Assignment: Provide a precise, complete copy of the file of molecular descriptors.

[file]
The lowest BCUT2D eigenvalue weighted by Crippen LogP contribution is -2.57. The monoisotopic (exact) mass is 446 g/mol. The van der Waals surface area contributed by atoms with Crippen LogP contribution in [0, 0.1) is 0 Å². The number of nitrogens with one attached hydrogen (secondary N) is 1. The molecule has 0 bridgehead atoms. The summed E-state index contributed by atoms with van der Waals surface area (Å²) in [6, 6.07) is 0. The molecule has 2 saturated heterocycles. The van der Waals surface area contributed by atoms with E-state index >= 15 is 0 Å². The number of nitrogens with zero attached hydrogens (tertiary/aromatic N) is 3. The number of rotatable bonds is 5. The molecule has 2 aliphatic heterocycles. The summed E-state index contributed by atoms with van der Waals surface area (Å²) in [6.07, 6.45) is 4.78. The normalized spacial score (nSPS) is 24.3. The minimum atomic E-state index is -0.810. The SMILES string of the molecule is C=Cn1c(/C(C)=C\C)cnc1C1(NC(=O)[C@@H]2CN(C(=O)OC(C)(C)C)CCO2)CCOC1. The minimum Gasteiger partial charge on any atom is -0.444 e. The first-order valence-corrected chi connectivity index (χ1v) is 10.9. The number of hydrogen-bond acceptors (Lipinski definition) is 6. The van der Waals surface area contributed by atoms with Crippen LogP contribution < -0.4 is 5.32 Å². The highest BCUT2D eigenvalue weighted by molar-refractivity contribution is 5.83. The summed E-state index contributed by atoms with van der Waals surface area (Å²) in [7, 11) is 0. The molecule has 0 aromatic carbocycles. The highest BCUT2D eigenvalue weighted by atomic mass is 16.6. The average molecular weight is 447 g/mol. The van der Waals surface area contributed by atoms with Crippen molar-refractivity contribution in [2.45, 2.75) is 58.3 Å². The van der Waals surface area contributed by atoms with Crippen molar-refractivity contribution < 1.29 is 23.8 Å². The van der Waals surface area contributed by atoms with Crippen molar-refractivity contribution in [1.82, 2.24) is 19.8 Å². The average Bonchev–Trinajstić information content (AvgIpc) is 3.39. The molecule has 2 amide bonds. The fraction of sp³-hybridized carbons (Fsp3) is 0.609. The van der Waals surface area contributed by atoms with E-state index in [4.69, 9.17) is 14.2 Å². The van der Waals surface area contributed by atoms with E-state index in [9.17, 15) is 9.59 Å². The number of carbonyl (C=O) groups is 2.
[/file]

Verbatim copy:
The lowest BCUT2D eigenvalue weighted by Crippen LogP contribution is -2.57. The monoisotopic (exact) mass is 446 g/mol. The van der Waals surface area contributed by atoms with Crippen LogP contribution in [0, 0.1) is 0 Å². The number of nitrogens with one attached hydrogen (secondary N) is 1. The molecule has 0 bridgehead atoms. The summed E-state index contributed by atoms with van der Waals surface area (Å²) in [6, 6.07) is 0. The molecule has 2 saturated heterocycles. The van der Waals surface area contributed by atoms with E-state index >= 15 is 0 Å². The number of nitrogens with zero attached hydrogens (tertiary/aromatic N) is 3. The number of rotatable bonds is 5. The molecule has 2 aliphatic heterocycles. The summed E-state index contributed by atoms with van der Waals surface area (Å²) in [6.07, 6.45) is 4.78. The normalized spacial score (nSPS) is 24.3. The minimum atomic E-state index is -0.810. The SMILES string of the molecule is C=Cn1c(/C(C)=C\C)cnc1C1(NC(=O)[C@@H]2CN(C(=O)OC(C)(C)C)CCO2)CCOC1. The minimum Gasteiger partial charge on any atom is -0.444 e. The first-order valence-corrected chi connectivity index (χ1v) is 10.9. The number of hydrogen-bond acceptors (Lipinski definition) is 6. The van der Waals surface area contributed by atoms with Crippen LogP contribution < -0.4 is 5.32 Å². The highest BCUT2D eigenvalue weighted by molar-refractivity contribution is 5.83. The summed E-state index contributed by atoms with van der Waals surface area (Å²) in [7, 11) is 0. The molecule has 0 aromatic carbocycles. The highest BCUT2D eigenvalue weighted by atomic mass is 16.6. The average molecular weight is 447 g/mol. The van der Waals surface area contributed by atoms with Crippen molar-refractivity contribution in [2.45, 2.75) is 58.3 Å². The van der Waals surface area contributed by atoms with Crippen molar-refractivity contribution < 1.29 is 23.8 Å². The van der Waals surface area contributed by atoms with Crippen molar-refractivity contribution in [1.82, 2.24) is 19.8 Å². The average Bonchev–Trinajstić information content (AvgIpc) is 3.39. The molecule has 2 amide bonds. The fraction of sp³-hybridized carbons (Fsp3) is 0.609. The van der Waals surface area contributed by atoms with E-state index in [4.69, 9.17) is 14.2 Å². The van der Waals surface area contributed by atoms with E-state index in [9.17, 15) is 9.59 Å². The number of carbonyl (C=O) groups is 2.